Computation and Incentives in Social Computing

Tuesday, May 12, 2015 - 3:00pm to Wednesday, May 13, 2015 - 2:55pm

Event Calendar Category

LIDS Seminar Series

Speaker Name

Yiling Chen


Harvard University

Building and Room Number



Social computing is a broad and evolving research area that concerns harnessing human intelligence to solve computational problems. The success of a social computing system relies on complex and dynamic interactions among people and computing technologies. My research group has focused on designing rules of interactions to achieve system-wide goals in social computing. We approach the design problem from three interleaving directions: algorithms and computational theory, theory of incentive alignment, and understanding of human social behavior. In this talk, I will present a few projects along these directions, with a common theme of understanding how to obtain high-quality contributions from participants in social computing.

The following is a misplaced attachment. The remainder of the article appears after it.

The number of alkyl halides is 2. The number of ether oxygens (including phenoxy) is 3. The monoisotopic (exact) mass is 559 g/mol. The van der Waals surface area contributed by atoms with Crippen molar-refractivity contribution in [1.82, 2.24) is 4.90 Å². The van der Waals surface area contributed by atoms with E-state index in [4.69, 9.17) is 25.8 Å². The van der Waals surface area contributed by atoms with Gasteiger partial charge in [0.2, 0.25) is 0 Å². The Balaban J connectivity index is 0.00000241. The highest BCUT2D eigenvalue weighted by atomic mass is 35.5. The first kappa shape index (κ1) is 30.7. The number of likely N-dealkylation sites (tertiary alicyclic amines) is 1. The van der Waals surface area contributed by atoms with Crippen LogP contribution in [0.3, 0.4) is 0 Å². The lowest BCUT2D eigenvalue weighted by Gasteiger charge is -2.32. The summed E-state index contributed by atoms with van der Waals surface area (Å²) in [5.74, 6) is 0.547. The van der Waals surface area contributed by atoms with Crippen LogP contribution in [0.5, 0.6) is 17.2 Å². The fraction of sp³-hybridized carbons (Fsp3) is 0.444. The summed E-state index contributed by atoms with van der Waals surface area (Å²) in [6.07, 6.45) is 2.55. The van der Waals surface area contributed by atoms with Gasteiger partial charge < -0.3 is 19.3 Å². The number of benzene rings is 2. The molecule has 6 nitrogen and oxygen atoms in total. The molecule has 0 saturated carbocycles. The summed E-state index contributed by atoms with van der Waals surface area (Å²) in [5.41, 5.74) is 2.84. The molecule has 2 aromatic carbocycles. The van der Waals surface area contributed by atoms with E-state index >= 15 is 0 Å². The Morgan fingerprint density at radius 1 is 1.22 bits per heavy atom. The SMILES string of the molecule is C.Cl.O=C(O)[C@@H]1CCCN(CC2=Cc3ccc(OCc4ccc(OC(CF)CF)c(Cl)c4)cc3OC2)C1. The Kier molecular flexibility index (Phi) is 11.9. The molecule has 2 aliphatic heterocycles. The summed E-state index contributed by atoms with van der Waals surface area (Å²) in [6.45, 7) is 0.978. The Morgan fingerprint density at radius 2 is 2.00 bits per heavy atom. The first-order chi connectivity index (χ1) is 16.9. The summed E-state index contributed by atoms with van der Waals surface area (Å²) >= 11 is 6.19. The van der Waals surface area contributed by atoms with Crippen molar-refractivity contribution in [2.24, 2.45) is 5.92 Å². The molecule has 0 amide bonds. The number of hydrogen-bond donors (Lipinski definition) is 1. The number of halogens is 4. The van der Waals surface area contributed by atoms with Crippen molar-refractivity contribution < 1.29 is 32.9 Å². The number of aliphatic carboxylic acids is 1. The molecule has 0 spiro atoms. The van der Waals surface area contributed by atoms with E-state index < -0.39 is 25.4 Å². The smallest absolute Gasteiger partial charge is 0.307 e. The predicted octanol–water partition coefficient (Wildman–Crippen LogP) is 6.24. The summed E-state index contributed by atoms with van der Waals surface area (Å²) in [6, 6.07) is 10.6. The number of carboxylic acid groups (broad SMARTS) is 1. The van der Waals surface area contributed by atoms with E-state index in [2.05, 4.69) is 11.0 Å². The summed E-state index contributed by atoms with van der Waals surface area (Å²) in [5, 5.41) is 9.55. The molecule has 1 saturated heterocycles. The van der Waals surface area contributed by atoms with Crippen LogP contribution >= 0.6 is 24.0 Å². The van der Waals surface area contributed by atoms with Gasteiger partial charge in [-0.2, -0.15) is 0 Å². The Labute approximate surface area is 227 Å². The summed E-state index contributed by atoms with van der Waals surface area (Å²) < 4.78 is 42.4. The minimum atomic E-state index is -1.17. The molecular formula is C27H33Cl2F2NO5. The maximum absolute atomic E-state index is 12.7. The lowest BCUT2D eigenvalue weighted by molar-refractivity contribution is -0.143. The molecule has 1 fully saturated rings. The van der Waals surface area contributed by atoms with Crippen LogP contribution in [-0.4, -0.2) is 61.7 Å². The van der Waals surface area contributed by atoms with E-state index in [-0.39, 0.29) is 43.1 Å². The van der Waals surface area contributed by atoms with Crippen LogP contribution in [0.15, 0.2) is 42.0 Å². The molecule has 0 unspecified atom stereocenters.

Yiling Chen is the John L. Loeb Associate Professor of Natural Sciences and Associate Professor of Computer Science at Harvard University. She received her Ph.D. in Information Sciences and Technology from the Pennsylvania State University. Prior to working at Harvard, she spent two years at Yahoo! Research in New York City. Her current research focuses on topics in the intersection of computer science and economics. She received an ACM EC Outstanding Paper Award, an AAMAS Best Paper Award, and an NSF Career award, and was selected by IEEE Intelligent Systems as one of "AI's 10 to Watch" in 2011.